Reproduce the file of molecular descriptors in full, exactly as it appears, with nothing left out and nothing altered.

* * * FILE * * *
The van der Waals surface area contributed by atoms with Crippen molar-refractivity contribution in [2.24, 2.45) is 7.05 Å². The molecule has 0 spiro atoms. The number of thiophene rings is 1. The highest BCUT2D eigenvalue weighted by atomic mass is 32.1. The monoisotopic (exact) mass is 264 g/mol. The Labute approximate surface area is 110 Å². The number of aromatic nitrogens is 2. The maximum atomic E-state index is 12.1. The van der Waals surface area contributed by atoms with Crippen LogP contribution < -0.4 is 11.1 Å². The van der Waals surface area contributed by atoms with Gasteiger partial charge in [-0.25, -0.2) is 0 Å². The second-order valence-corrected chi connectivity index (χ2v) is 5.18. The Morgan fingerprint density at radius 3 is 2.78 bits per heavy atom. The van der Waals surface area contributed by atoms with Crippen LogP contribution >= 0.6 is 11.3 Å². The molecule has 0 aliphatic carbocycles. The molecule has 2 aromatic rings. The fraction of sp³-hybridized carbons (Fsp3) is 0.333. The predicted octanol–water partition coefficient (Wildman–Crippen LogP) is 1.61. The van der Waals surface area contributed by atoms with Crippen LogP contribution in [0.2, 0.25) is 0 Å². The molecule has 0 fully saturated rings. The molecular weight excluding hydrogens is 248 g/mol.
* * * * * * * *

The van der Waals surface area contributed by atoms with Crippen molar-refractivity contribution in [2.24, 2.45) is 7.05 Å². The molecule has 0 spiro atoms. The number of thiophene rings is 1. The highest BCUT2D eigenvalue weighted by atomic mass is 32.1. The monoisotopic (exact) mass is 264 g/mol. The Labute approximate surface area is 110 Å². The number of aromatic nitrogens is 2. The maximum atomic E-state index is 12.1. The van der Waals surface area contributed by atoms with Crippen LogP contribution < -0.4 is 11.1 Å². The van der Waals surface area contributed by atoms with Gasteiger partial charge in [-0.25, -0.2) is 0 Å². The second-order valence-corrected chi connectivity index (χ2v) is 5.18. The Morgan fingerprint density at radius 3 is 2.78 bits per heavy atom. The van der Waals surface area contributed by atoms with Crippen LogP contribution >= 0.6 is 11.3 Å². The molecule has 0 aliphatic carbocycles. The molecule has 2 aromatic rings. The fraction of sp³-hybridized carbons (Fsp3) is 0.333. The predicted octanol–water partition coefficient (Wildman–Crippen LogP) is 1.61. The van der Waals surface area contributed by atoms with Crippen LogP contribution in [0.2, 0.25) is 0 Å². The molecule has 0 fully saturated rings. The molecular weight excluding hydrogens is 248 g/mol.